Future Flexible | New Landmark Libraries 2019

The 2019 New Landmark Libraries celebrates six paradigm-shifting public libraries designed around their communities' changing needs.

This year’s round of New Landmark Libraries, our third focused on public libraries, relies on updated criteria to focus on how libraries are co-creating with their communities to inform the design of building projects. Our 2019 NLL series sought projects completed between January 2016 and March 1, 2019, whether extensive renovations or new buildings. Project coordinator Emily Puckett Rodgers, space design and assessment librarian at the University of Michigan Library, received more than 35 submissions from across North America. Five judges reviewed submissions in two rounds. The leadership of six winners and four honorable mentions shines through as landmarks for others to use as benchmark.



The shortlisted libraries featured persistent, creative, and inclusive design practices, often spanning many years. Universal design is integrated into every facet of design and execution across new buildings, renovations, and historic preservation efforts. Community-created artwork, often commissioned by the library or executed in partnership with museums, abound. Taking advantage of existing infrastructure was a sustainable and cost-effective solution for many libraries and yielded serendipitous results. Many of the buildings are setting the standard for regenerative design practices that improve local water systems and add energy back into power grids.

Our landmarks feature color palettes, materials, and design features that celebrate and reflect the vernacular aesthetic of their region. Half Moon Bay evokes the coastal landscape with soft hues while the Varina Area Library mimics tobacco sheds in form and use of red brick. These landmarks also key partners in economic and cultural revitalization in communities big and small, pushing the boundaries of what library users can expect. Our 2019 NLL libraries celebrate diversity and bring communities together to share, learn, create, and explore.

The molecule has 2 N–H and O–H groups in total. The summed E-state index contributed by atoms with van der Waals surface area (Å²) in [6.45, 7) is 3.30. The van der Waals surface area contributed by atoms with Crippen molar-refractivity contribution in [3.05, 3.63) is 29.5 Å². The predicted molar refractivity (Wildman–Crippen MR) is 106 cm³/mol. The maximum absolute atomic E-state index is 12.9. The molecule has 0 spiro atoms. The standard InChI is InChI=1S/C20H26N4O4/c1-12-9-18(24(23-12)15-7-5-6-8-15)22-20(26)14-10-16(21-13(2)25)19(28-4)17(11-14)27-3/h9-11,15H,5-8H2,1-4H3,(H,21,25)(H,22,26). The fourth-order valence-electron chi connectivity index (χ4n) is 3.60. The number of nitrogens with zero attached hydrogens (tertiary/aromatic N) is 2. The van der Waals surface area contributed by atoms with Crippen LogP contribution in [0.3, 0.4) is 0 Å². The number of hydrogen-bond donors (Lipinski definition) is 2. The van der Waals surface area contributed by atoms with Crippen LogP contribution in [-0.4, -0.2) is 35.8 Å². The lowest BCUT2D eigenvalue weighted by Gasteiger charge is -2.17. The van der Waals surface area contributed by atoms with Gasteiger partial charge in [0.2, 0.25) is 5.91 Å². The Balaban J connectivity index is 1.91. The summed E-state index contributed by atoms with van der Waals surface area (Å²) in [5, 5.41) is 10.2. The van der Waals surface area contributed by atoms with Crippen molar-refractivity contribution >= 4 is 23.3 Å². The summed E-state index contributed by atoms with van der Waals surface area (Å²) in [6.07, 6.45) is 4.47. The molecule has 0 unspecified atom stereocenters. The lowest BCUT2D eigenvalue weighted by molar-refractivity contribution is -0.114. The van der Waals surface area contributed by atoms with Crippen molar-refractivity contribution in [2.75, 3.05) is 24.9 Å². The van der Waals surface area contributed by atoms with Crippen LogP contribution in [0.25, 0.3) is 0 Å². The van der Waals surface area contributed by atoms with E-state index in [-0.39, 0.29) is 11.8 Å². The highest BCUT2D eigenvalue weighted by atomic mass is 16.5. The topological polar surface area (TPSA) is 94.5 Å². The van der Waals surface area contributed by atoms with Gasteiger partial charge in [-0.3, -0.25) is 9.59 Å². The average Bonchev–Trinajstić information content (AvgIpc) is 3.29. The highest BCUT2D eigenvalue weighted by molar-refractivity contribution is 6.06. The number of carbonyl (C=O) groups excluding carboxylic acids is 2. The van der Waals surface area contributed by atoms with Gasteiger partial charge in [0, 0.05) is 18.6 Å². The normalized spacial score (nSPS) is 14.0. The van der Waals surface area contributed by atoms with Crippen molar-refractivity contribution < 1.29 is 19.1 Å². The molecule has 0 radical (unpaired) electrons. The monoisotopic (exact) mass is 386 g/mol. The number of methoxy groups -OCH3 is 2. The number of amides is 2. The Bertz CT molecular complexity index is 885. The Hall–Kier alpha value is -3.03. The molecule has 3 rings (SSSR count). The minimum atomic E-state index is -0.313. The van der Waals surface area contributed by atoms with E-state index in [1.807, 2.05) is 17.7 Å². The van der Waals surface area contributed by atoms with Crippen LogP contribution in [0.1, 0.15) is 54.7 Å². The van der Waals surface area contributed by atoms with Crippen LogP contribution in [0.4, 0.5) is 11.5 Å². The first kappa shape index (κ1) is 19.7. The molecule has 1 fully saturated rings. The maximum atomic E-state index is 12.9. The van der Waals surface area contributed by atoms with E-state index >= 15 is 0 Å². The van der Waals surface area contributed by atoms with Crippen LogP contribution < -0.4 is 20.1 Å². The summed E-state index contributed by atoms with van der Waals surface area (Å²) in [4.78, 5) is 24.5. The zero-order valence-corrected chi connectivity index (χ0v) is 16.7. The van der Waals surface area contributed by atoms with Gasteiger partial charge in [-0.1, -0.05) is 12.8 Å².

We found that landmarks are more fully incorporating principles of universal design into their buildings. From responsiveness to community input to choosing furnishings and finishes, these buildings create solutions for intuitive and simple use, low physical effort, equity and equality in use, and services and spaces at a variety of scales. They all incorporated accessibility into their entrances and parking structures, from adding elevators to redesigning and re-siting entrances in renovated buildings.

Tulsa City-County Library’s daytime storage lockers let visitors, including and homeless patrons, store personal items so they can focus on experiencing programming and use resources more easily. Comfort rooms offer a place to nurse, administer medication, meditate, or perform other activities that might otherwise disrupt a patron’s ability to seamlessly use the library.

2019 WINNERS Clockwise from l.: Ives Squared Library, New Haven Free Public Library, CT, photo by Garrett Rowland; Tulsa City-County Library’s Central library, photo by Lara Swimmer; King County Library System’s Tukwila Library, photo ©Patrick Bennett

Aisles between the Varina Area Library’s in-unit LED-outfitted shelves, are extra wide, making access for wheelchair users easier. No shelf is more than six feet tall. Materials are more visible and easier to access for patrons and staff. Spaces are designed with multifunctionality in mind. At the Tulsa City-County Library, a recording studio is designed to double as quiet space for those with sensory sensitivities.

When Union Carnegie County Library began its design process, it became clear the library had an opportunity to create accessible space for patrons as well as social service agencies. The historically renovated building now includes the only fully ADA compliant facilities in the county and offers a place for such service providers to meet with individuals and groups. The result was a preservation-worthy renovation that created a multi-functional, welcoming, accessible, and safe modern facility.



This year’s landmarks committed to community-driven design decisions and have a track record of listening and adjusting to community vision and input. Design sessions for many of the libraries included residents, business owners, social agencies, and city representatives. Multiple workshops and meetings were held to both reveal initial designs and to showcase designs that responded to community input or criticisms.